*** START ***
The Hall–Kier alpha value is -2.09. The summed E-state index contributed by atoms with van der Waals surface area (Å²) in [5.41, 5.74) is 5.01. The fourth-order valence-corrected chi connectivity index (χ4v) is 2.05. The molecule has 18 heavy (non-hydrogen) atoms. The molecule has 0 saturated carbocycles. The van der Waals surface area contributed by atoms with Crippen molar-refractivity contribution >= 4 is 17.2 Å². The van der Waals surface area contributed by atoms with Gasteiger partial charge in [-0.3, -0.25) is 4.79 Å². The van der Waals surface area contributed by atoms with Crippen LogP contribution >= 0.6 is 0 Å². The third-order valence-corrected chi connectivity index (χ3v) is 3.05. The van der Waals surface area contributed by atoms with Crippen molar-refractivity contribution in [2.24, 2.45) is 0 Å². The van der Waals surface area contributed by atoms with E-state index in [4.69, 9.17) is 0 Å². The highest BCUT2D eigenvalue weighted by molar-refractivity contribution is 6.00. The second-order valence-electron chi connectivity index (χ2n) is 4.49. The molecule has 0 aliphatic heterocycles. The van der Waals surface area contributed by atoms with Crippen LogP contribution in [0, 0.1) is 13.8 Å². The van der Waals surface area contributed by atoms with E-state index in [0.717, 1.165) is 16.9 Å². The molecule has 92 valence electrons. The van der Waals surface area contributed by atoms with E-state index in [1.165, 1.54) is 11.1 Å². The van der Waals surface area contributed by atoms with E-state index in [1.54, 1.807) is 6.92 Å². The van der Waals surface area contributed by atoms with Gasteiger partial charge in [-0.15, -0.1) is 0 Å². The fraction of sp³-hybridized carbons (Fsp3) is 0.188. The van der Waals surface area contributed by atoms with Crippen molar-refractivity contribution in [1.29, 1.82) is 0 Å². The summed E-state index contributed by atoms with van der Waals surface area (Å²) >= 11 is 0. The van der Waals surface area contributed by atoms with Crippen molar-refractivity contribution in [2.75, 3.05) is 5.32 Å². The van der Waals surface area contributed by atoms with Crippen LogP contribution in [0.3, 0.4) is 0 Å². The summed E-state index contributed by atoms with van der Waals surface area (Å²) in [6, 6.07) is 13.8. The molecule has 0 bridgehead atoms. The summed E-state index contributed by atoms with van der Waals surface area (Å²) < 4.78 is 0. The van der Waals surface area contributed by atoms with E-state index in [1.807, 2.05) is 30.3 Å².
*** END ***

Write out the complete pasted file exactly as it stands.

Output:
The Hall–Kier alpha value is -2.09. The summed E-state index contributed by atoms with van der Waals surface area (Å²) in [5.41, 5.74) is 5.01. The fourth-order valence-corrected chi connectivity index (χ4v) is 2.05. The molecule has 18 heavy (non-hydrogen) atoms. The molecule has 0 saturated carbocycles. The van der Waals surface area contributed by atoms with Crippen molar-refractivity contribution >= 4 is 17.2 Å². The van der Waals surface area contributed by atoms with Gasteiger partial charge in [-0.3, -0.25) is 4.79 Å². The van der Waals surface area contributed by atoms with Crippen LogP contribution >= 0.6 is 0 Å². The third-order valence-corrected chi connectivity index (χ3v) is 3.05. The van der Waals surface area contributed by atoms with Crippen molar-refractivity contribution in [2.24, 2.45) is 0 Å². The van der Waals surface area contributed by atoms with E-state index in [4.69, 9.17) is 0 Å². The highest BCUT2D eigenvalue weighted by molar-refractivity contribution is 6.00. The second-order valence-electron chi connectivity index (χ2n) is 4.49. The molecule has 0 aliphatic heterocycles. The van der Waals surface area contributed by atoms with Crippen LogP contribution in [0, 0.1) is 13.8 Å². The van der Waals surface area contributed by atoms with E-state index in [0.717, 1.165) is 16.9 Å². The molecule has 92 valence electrons. The van der Waals surface area contributed by atoms with E-state index in [1.165, 1.54) is 11.1 Å². The van der Waals surface area contributed by atoms with E-state index in [1.54, 1.807) is 6.92 Å². The van der Waals surface area contributed by atoms with Gasteiger partial charge in [-0.15, -0.1) is 0 Å². The fraction of sp³-hybridized carbons (Fsp3) is 0.188. The van der Waals surface area contributed by atoms with Crippen molar-refractivity contribution in [1.29, 1.82) is 0 Å². The summed E-state index contributed by atoms with van der Waals surface area (Å²) >= 11 is 0. The van der Waals surface area contributed by atoms with Crippen molar-refractivity contribution in [2.75, 3.05) is 5.32 Å². The van der Waals surface area contributed by atoms with Crippen LogP contribution in [0.3, 0.4) is 0 Å². The summed E-state index contributed by atoms with van der Waals surface area (Å²) in [6, 6.07) is 13.8. The molecule has 0 bridgehead atoms. The summed E-state index contributed by atoms with van der Waals surface area (Å²) < 4.78 is 0. The van der Waals surface area contributed by atoms with E-state index in [1.807, 2.05) is 30.3 Å².